For Immediate Release: Nov. 23, 2011
By Paula A. Paige, Office of Naval Research
ARLINGTON, Va.—Leading the fleet, the Office of Naval Research (ONR) sailed past its Navy counterparts, ranking 29th in a subcategory of the recently released “Best Places to Work in the Federal Government” survey.
ONR’s placement among the 240 organizations ranked in the agency subcomponents category makes it not only a best place to work in the federal government, but also the best place to work in the Department of the Navy.
ONR—whose 3,122 civilian employees include the Naval Research Laboratory—scored 71.8 on the 2011 Best Places list released Nov.16. The intensely studied Best Places survey is based on responses from more than 266,000 federal employees and 308 government agencies and subcomponents using data from the Office of Personnel Management’s Federal Employee Viewpoint Survey.
Federal organizations were grouped into three broad categories: large agencies, small agencies and agency subcomponents. Employees were asked to score categories, such as effective leadership; skills/mission match; pay; and work/life balance. Published by the Partnership for Public Service, the survey is used by senior leaders to measure and improve employee satisfaction and commitment.
ONR’s talent manager Will Brown, who assists ONR in developing highly skilled workers, said he wasn’t surprised by the organization’s consistent ranking on the Best Places list.
“Some of the best and brightest people in America work at ONR. We realize that and treat them accordingly,” Brown said of the organization that employs the majority of the Department of the Navy’s scientists and engineers. “We allow our people flexibility and independence to get their jobs done and support them in those efforts. We give great people a chance to do great things for a great organization. We have superb leadership who really believe in and support our workforce.”
One of those leaders is Margaret Mitchell who oversees ONR’s Human Resources Department, which is responsible for recruiting and retaining the organization’s elite force of scientists, engineers and support personnel. Mitchell said ONR’s competitive salary and benefits package includes student-loan repayment up to $60,000, relocation support and opportunities to work from home.
“We’ve got an impressive array of benefits,” Mitchell said. “But for many, ONR’s biggest appeal is being able to work beside world-class scientists and engineers, the option to telework and a compressed work schedule.”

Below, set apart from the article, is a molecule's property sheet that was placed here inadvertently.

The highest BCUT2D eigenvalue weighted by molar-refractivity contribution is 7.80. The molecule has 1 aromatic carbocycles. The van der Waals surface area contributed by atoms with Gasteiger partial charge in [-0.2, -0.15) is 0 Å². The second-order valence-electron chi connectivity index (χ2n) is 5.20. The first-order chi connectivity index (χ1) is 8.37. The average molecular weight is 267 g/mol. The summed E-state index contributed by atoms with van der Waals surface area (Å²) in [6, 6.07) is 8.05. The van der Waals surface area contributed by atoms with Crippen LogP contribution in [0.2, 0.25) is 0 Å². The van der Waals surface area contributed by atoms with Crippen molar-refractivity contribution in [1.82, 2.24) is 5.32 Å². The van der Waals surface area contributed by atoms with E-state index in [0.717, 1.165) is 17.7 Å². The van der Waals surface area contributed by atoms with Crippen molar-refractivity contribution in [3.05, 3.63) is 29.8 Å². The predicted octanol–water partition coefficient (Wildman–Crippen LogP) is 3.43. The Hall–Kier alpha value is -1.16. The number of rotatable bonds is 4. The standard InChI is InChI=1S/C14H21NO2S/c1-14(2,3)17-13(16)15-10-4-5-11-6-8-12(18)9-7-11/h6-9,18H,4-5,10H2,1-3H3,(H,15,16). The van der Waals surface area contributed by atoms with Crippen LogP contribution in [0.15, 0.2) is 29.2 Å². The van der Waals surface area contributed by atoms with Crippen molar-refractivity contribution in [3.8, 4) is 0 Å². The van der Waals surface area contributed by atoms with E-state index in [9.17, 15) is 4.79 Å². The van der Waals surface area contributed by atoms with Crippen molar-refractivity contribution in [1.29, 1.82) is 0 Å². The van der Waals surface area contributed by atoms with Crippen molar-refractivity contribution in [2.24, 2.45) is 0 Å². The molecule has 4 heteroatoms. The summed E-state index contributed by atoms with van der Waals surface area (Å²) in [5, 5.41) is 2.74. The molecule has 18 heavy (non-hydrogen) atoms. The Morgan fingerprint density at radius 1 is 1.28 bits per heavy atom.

Beyond bragging rights, Brown said ONR would also use the results of the Best Places survey to address employee concerns.
“We annually take a detailed look at the results of this survey to see where we did not score as high as we would like, then put programs or procedures in place to address those areas,” Brown said. “That means looking at all areas of the survey and determining how we can make ONR an even better place to work.”
For some ONR employees, the best place to work is more than perks and paychecks.
“I have the best job in the world,” said Dr. Jason Stack, a program officer in ONR’s Ocean Battlespace Sensing Department. “We are afforded professional autonomy to provide science and technology leadership. And our research has a profound impact—both to the warfighter and the general public. These attributes not only make ONR a great place to work, but are also the necessary ingredients of innovation.
“For example, our most advanced mine recognition software is now being used by physicians to fight cancer,” Stack continued. “These types of opportunities allow us to work at a job that can really change the world.”
Hired in 1993, Susan Sutherland manages ONR’s Contracts and Grants Department. She said ONR has nurtured her professional and personal growth.
“I have a husband and two children, ages 5 and 6, both of whom were born while I was at ONR,” Sutherland said. “ONR has been very supportive and flexible to meet my needs as a parent and employee. At this point in my life, it’s comforting knowing I don’t have to worry about my work situation. I can balance the two.”
To see a detailed analysis of ONR scores as well as the complete rankings, visit www.bestplacestowork.org.
About the Office of Naval Research
The Department of the Navy’s Office of Naval Research (ONR) provides the science and technology necessary to maintain the Navy and Marine Corps’ technological advantage. Through its affiliates, ONR is a leader in science and technology with engagement in 50 states, 70 countries, 1,035 institutions of higher learning and 914 industry partners. ONR employs approximately 1,400 people, comprising uniformed, civilian and contract personnel, with additional employees at the Naval Research Lab in Washington, D.C.